Last week, the Supreme Court handed down its judgment in R (Prudential plc and another). It may not have come as a surprise that the court held, by a majority of 5:2, to limit to members of the legal profession the right to claim legal advice privilege (LAP).
Lord Neuberger’s leading judgment started by explaining the issues the court had to consider:
- In this specific case, could a company refuse to comply with a statutory notice from an inspector of taxes to produce documents in connection with its tax affairs, where the legal advice was given by accountants in relation to a tax avoidance scheme? In other words, was the accountants’ advice covered by LAP?
- More generally, does LAP extend, or should it be extended, to apply to legal advice given by someone other than a member of the legal profession?
The court decided that the answer to both the specific and general question was no, LAP did not apply and the rules were not going to be extended to other professions. In reaching this conclusion, Lord Neuberger noted that it is universally believed that LAP only applies to communications in connection with advice given by members of the legal profession (paragraph 29, judgment). He went on to discuss the development of the common law:
“There is no doubt that the justification for LAP is as valid in the modern world as it was when it was first developed by the courts. However, its restriction to advice from members of the legal profession, while it can fairly be said to be illogical in the modern world, is explicable by reference to history.”
He explained this by reference to the fact that it used to be “rare for any professional person other than a lawyer to give legal advice” (paragraph 49, judgment).
This latter point got me thinking about all the professionals that give legal (or quasi-legal) advice nowadays and what, if any, impact this judgment will have on them. Specifically, I am thinking about surveyors who give advice on construction disputes (or dispute avoidance) and represent parties directly. It could also impact on surveyors who are appointed as advisors before being appointed as experts.
Looking at it from a surveyor’s point of view
I think I’m fairly clear on the rules of privilege and can distinguish between LAP and litigation privilege (litigation privilege applies when a party seeks legal advice and litigation is pending, reasonably contemplated or on-going). However, I think that some surveyors will not know the difference between these types of privilege and may be under the mis-conception that all of their advice is non-disclosable (or privileged), regardless of whether there is a dispute and their role.
Perhaps this confusion is unsurprising since privilege is a complex topic and full of shades of grey. I guess some questions surveyors might ask themselves are:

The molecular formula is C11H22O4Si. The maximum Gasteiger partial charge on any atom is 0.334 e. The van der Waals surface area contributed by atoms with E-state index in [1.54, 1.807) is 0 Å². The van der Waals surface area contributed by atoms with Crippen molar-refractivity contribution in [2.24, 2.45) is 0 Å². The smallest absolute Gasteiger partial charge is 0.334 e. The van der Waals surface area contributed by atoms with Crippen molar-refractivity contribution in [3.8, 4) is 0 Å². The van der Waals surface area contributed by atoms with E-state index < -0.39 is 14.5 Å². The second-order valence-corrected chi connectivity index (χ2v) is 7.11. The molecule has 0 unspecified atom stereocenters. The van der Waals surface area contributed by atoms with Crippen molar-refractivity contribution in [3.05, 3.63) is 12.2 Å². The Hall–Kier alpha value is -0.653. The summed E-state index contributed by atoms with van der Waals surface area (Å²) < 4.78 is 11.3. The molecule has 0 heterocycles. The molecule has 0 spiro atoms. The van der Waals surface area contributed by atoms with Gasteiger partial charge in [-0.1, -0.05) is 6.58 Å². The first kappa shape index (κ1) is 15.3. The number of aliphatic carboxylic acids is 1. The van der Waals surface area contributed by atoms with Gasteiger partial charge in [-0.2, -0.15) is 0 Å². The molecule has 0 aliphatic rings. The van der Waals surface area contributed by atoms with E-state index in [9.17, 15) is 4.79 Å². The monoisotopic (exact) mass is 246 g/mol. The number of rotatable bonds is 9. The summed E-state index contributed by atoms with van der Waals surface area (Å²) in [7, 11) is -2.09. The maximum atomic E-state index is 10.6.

- At what point is litigation “reasonably contemplated”, and does this privilege apply to other forms of dispute resolution?
- At what point am I an expert, rather than an advisor?
The concept of privilege does feature in guidance published by the RICS. For example, in the guidance note on surveyors acting as expert witnesses, not only are the terms defined, but there is reference to the fact that if a surveyor is appointed to give advice (to act as an advisor) rather than as an expert witness, that advice may be “liable to disclosure”. The guidance suggests that a surveyor seeks legal advice on the question of disclosure, if in doubt, and highlights the fact that simply sending your advice to a solicitor will not cloak that advice with privilege. We are also encouraged to inform our clients (if appointed directly) that litigation privilege may not apply to communications with them.
The guidance note on surveyors acting as advocates goes further, and includes a whole section on “disclosure and privilege”. In addition to defining the terms, it also explains that if you act as a surveyor-advocate, the communications with your client will not be privileged (that is, there is no LAP). Only if the communications attract litigation privilege will they be protected from disclosure.
As I see it, nothing in the Prudential judgment changes this advice to surveyors.
Claims consultants and Walter Lilly
The question of what happens to the advice given by claims consultants was considered by Akenhead J in Walter Lilly & Company Ltd v Mackay and another. He held that the claims consultant’s documents were not covered by LAP. This was the case even though the person giving the advice was a qualified barrister (but not practising as one).
I discussed the Walter Lilly judgment at the time, noting that Akenhead J expressed a very important caveat. He acknowledged that the case did not deal with litigation privilege and that:
“…there remains an outstanding possible issue as to whether or not advice and other communications given by claims consultants in connection with adjudication proceedings are privileged”.
I also looked at disclosure and privilege in adjudication proceedings after Walter Lilly. As I predicted at the time, I haven’t seen any changes in disclosure practices in adjudication and I don’t anticipate any following the Prudential judgment.